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I think you might be looking for "metaphysics":

https://en.wikipedia.org/wiki/Metaphysics

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It can also be thought of a social contract.

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    Not my d/v, but I've always understood "the social contract" to primarily refer to the obligation of governments to act in the best interests of the governed (with an implicit obligation on citizens to obey the law / government instructions). I don't know that I ever hear it used in respect of how people treat each other in other contexts. – FumbleFingers Apr 18 '16 at 16:14
  • I've heard the Golden Rule compared to a social contract many times. Drive by downvotes (not yours, I realize) have little value. oregonstate.edu/instruct/phl201/modules/Philosophers/Hobbes/… – Tᴚoɯɐuo Apr 18 '16 at 17:30
  • I'm not really trying to convince you "Golden Rule" and "the social contract" are different things (though they do have very different connotations to me). I just posted my comment as a possible explanation for someone else's d/v. I agree that in general a d/v with no reason (either contextually obvious, or justified by an appropriate comment) is of little value. – FumbleFingers Apr 18 '16 at 17:47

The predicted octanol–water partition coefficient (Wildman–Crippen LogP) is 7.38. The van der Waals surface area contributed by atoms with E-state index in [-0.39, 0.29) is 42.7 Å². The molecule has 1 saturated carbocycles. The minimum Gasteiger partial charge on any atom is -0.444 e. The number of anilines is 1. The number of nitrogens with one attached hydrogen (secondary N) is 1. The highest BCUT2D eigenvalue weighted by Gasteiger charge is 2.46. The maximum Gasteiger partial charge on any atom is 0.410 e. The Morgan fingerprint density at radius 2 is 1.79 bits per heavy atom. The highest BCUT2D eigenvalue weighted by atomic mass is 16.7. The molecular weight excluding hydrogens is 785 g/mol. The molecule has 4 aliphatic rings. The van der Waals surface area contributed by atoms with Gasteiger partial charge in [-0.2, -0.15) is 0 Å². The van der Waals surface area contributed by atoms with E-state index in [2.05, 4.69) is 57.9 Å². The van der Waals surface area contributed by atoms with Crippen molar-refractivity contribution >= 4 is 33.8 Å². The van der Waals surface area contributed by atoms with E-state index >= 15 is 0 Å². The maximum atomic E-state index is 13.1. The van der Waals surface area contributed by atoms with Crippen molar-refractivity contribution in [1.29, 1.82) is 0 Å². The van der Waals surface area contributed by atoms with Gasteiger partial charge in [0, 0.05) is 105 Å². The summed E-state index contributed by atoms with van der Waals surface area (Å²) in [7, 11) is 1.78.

• I think the OP is looking for examples of philosophies which, although they often appear in religious contexts, express an idea that is not founded on any metaphysical or otherworldly or eternal principle, but is really quite mundane and secular. Thou shalt not covet thy neighbor's ass is quotidien advice, whereas "I am the Lord thy God and thou shalt not have strange gods before me" hinges on the metaphysical idea that there can be but one Creator. – Tᴚoɯɐuo Apr 18 '16 at 21:03
  • I haven't voted on the question or any answers here, but I note that several people have mentioned secular, which seems the obvious word to me for this general area. I do find it irritating when Xtians imply that without the ten commandments we'd never know about the Golden Rule (known in ancient Egypt millennia before Xtianity, and usually attributed to ancient Greeks anyway). But I wonder if the distinction OP is getting at is a matter of deist/theist, rather than religious/secular. – FumbleFingers Apr 18 '16 at 21:35